But Rondo has said that he never concerns himself with the first defender. He always has his eye on the second wave and the Laker big men have a plan, as well.
“What happens is, he’s the kind of guy who waits for the bigs to cut and then he drops passes off to them,” Andrew Bynum said. “We’re trying to make him finish, and wait until he goes to shoot the ball instead of committing to him earlier. It gets their team going when KG gets dunks, when [Kendrick] Perkins gets dunks and screams and all that. We just want to eliminate all of that.”
The Lakers have faced a gauntlet of elite point guards in the playoffs, including Utah’s Deron Williams and Phoenix’s Steve Nash, but it was their first round opponent who provided the best test case.
“Russell Westbrook really got us prepared because he’s going to take it right to you,” Bynum said. “He’s athletic enough that he’ll jump over you.”
Rondo may not have quite the straight-forward athleticism that Westbrook has, but he has mastered the art of angles and has proven adept at getting off shots and using the glass. He noted that Pau Gasol was able to block two of his shot attempts and that he’ll have to come up with a counter move, but he insisted that it’s really all on him to make the right decisions.
“I think I drew their bigs a couple of times and got Perk to the free throw line,” Rondo said. “But other than that, it’s my read really. It’s nothing that [an opposing] big can do or sense. It’s all on me, my judgment, knowing how to play the game.”
The other obvious adjustment for Rondo and the Celtics is getting out in transition. They had only five fast-break points in six chances and that has to do with defensive rebounding and coming up with loose-ball rebounds.
“We had a film clip with all the 50-50 plays, and I don’t think we got any of them,” Rondo said. “They got all the loose balls. They dove on the floor first. They were the more aggressive team.”
That has to change in Game 2 or Rondo will be once again stuck in low gear with an entire defense geared to stop him.
|Sobe Kobe…||02.05.09 at 1:43 pm ET|
The Boston Celtics are not in awe of Kobe Bryant.
That simple message was delivered at Thursday morning’s shoot-around here in Waltham, mere hours before they take on the reigning NBA MVP and his Lakers on the parquet of the TD Banknorth Garden.
That, and we’re not changing what we do just for Kobe.
“We just play him,” Celtics coach Doc Rivers announced. “We don’t have any Kobe rules or anything like that. We play our defense every night. We literally don’t change our style. Rarely, we may change them for a possession here or there, but you just try to keep him in front of you and wish for the best of luck because he’s tough. If it were easy to defend him, he wouldn’t be Kobe.”
Yes, Pau Gasol is starting to emerge as a scoring force alongside Kobe as they pick up the slack for their injured big man Andrew Bynum.
“They’re a good basketball team,” Rivers said. “They’re no different. Obviously, they miss Bynum’s length but they’re going to get through the regular season and get him back for the playoffs and they’ll be fine. Kobe has clearly picked it up the last couple of games but so has Gasol. Gasol has had 31 points the last couple of games himself.”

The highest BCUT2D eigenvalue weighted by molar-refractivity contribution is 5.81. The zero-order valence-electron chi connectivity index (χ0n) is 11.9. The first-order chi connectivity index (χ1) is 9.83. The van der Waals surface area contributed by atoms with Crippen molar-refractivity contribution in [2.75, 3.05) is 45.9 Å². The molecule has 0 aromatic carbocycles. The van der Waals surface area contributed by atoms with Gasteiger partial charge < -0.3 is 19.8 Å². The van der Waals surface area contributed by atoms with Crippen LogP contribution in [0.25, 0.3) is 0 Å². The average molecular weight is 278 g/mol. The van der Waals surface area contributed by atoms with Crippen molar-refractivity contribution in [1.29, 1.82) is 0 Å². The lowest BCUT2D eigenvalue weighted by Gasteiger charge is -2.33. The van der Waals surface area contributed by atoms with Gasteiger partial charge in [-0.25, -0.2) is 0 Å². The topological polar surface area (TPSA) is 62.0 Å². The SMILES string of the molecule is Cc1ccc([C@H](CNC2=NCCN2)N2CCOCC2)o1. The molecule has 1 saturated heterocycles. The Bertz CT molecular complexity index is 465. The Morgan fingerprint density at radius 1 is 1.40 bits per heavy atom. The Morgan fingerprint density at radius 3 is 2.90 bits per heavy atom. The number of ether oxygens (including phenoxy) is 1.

Yes, Kobe has gone off for a combined 97 points against the 21-27 Knicks and the 19-32 Raptors this week.
“We didn’t play in any of those games that we know of,” Rivers keenly observed. “We can’t do anything about that. That’s the way we always look at that. Let’s hope he doesn’t score 97 tonight. That would be very important for us trying to win this game, I can tell you that.”
Ask Rajon Rondo and the Celtics point guard is quick (and right) to point out that the Knicks have just as much to do with the 61 Kobe scored on Monday at MSG as anything else.
“He’s a great player,” Rondo said. “Sixty-one doesn’t happen all the time in the league but a lot of great scorers go off at times. That was transistion game he played against the Knicks. LeBron had 52 last night. That’s just the style (the Knicks) play.”
And yes, the Los Angeles Lakers come to town tonight with a Western Conference-best 39-9 mark, winners of four straight, playing on the same court they suffered their most humiliating loss in franchise history, that 39-point quit job last June in Game 6 of the NBA Finals.
“I’m sure they’ve seen it enough,” Rivers said. “I’m sure no one’s run that on TV at all. Well, they should be. Why wouldn’t they be? They’ll be up for the game. We’ll be up for the game.”
Therein lies the key difference between the Celtics and the Lakers. The Lakers are all about superstars, albeit great scoring superstars, but individuals nonetheless. The Celtics, during their second double-digit winning streak of the season, have built their dominance around defense.
Yes, the Celtics are weakened a little by the flu bug that has run through Kevin Garnett and the rest of the team.
“He felt strong,” Rivers said of Garnett at this morning’s shootaround in Waltham. “He’s fine. We’ll find out tonight. It’s easy to feel strong in a shoot-around but when you’re running up and down the floor when you haven’t done it, that’s a different story. I think there are six guys on Z-Paks, probably all due to Kevin, who knows.”
Z-Paks, for those who didn’t go to medical or pharmaceutical school, are antibiotics given to help those fighting off viruses.
The Celtics will want to be at full strength as they try to ward off Kobe and the Lakers.
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- Rotoworld's Steve Alexander's mock: Celtics pick Mason Plumlee
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- Sporting News' Sean Deveney's mock: Celtics pick Tim Hardaway, Jr.